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Monday, August 25, 2014

The parachute effect on solitaire diamond rings

Saturday night and Sunday morning I tried to recover a very expensive diamond ring in the wet sand, the couple who lost the ring offered me a $1000.00 cash reward and I was out the door like a flash. 
Unfortunately I could not find the diamond engagement ring that was lost earlier on Saturday morning. 
I believe the couple had the correct area the ring was lost, but the ring either sank out of sight, or got washed into the water. 
They told me several people had dug around in the wet sand trying to find the ring, my guess is that someone stepped on the ring and pushed it further down into the mushy sand. 
I used my CTX 3030 with an 11 inch search coil first then covered the same area using my 17 inch search coil for added depth, but I still could not find the ring.
My next searches will involve using smaller search coils and hoping for a little beach erosion in the area where the ring was lost.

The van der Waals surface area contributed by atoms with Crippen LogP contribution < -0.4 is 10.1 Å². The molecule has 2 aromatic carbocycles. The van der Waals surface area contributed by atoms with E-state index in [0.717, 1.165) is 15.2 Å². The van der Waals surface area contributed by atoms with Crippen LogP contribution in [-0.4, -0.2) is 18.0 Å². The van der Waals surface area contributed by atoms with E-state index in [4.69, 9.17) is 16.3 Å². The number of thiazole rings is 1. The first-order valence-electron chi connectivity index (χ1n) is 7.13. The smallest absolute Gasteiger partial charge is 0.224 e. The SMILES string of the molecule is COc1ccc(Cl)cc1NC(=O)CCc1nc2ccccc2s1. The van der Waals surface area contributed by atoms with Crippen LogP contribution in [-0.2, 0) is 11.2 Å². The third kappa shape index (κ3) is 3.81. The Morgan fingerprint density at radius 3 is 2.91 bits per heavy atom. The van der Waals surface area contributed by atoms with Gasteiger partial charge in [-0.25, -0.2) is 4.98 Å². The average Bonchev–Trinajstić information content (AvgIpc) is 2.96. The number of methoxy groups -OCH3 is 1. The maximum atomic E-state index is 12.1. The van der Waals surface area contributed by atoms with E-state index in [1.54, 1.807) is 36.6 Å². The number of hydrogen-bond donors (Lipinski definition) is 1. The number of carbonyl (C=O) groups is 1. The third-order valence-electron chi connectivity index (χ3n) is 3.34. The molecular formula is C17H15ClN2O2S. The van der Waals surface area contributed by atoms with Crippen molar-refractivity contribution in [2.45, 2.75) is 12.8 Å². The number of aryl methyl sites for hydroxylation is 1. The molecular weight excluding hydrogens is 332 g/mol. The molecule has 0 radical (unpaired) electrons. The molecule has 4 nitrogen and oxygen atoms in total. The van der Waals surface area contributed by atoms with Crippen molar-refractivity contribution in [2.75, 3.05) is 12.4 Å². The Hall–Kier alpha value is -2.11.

I believe gold and platinum rings with large diamonds are difficult to find because of their shape. 
They do not lay flat like normal platinum or gold bands,  in my opinion the large diamond acts like a parachute and flips the ring down and on edge making it more difficult to detect. 
Gold or platinum bands with large solitaire diamonds are not usually wide, they are thin bands. 
If large diamonds in typical prong settings cause the ring to parachute, you are trying to detect a small section of the band.
I have recovered several nice diamond rings and gold chains this year,  and I credit my ultra slow sweep speed for making it possible to recover them. 

This is the fourth lost expensive diamond ring story I have heard this year, I wonder how many expensive diamond solitaire rings are lost on the beach every week?
I know all of these lost ring stories has caused me to cut down on the amount of discrimination I use in trashy areas, just in case. 

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